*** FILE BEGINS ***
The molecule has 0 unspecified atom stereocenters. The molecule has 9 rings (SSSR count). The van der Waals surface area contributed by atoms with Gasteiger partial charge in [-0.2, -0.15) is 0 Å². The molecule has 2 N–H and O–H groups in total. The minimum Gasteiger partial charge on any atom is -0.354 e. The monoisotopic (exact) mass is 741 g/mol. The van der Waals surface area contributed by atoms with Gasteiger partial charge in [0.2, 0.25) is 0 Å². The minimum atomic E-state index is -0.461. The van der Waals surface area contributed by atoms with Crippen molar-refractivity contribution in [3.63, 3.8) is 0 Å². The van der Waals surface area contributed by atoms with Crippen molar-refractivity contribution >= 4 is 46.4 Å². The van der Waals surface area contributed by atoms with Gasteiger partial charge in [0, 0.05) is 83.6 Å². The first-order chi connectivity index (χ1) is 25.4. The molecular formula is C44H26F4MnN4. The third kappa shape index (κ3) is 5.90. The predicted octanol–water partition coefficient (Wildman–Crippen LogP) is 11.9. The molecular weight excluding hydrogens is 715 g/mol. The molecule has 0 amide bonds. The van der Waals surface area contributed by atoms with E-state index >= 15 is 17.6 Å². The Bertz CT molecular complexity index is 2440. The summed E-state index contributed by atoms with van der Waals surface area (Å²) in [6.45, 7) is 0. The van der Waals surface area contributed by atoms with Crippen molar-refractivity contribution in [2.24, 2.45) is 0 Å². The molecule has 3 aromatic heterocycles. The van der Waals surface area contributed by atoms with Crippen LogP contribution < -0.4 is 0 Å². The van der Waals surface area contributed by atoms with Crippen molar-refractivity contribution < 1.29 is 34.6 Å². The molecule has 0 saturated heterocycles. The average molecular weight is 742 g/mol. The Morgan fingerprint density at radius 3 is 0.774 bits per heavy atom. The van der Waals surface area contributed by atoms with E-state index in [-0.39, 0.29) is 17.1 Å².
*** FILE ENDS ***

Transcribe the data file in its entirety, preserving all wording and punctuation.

The molecule has 0 unspecified atom stereocenters. The molecule has 9 rings (SSSR count). The van der Waals surface area contributed by atoms with Gasteiger partial charge in [-0.2, -0.15) is 0 Å². The molecule has 2 N–H and O–H groups in total. The minimum Gasteiger partial charge on any atom is -0.354 e. The monoisotopic (exact) mass is 741 g/mol. The van der Waals surface area contributed by atoms with Gasteiger partial charge in [0.2, 0.25) is 0 Å². The minimum atomic E-state index is -0.461. The van der Waals surface area contributed by atoms with Crippen molar-refractivity contribution in [3.63, 3.8) is 0 Å². The van der Waals surface area contributed by atoms with Crippen molar-refractivity contribution >= 4 is 46.4 Å². The van der Waals surface area contributed by atoms with Gasteiger partial charge in [0, 0.05) is 83.6 Å². The first-order chi connectivity index (χ1) is 25.4. The molecular formula is C44H26F4MnN4. The third kappa shape index (κ3) is 5.90. The predicted octanol–water partition coefficient (Wildman–Crippen LogP) is 11.9. The molecular weight excluding hydrogens is 715 g/mol. The molecule has 0 amide bonds. The van der Waals surface area contributed by atoms with E-state index >= 15 is 17.6 Å². The Bertz CT molecular complexity index is 2440. The summed E-state index contributed by atoms with van der Waals surface area (Å²) in [6.45, 7) is 0. The van der Waals surface area contributed by atoms with Crippen molar-refractivity contribution in [2.24, 2.45) is 0 Å². The molecule has 3 aromatic heterocycles. The van der Waals surface area contributed by atoms with Crippen LogP contribution < -0.4 is 0 Å². The van der Waals surface area contributed by atoms with Crippen molar-refractivity contribution < 1.29 is 34.6 Å². The molecule has 0 saturated heterocycles. The average molecular weight is 742 g/mol. The Morgan fingerprint density at radius 3 is 0.774 bits per heavy atom. The van der Waals surface area contributed by atoms with E-state index in [-0.39, 0.29) is 17.1 Å².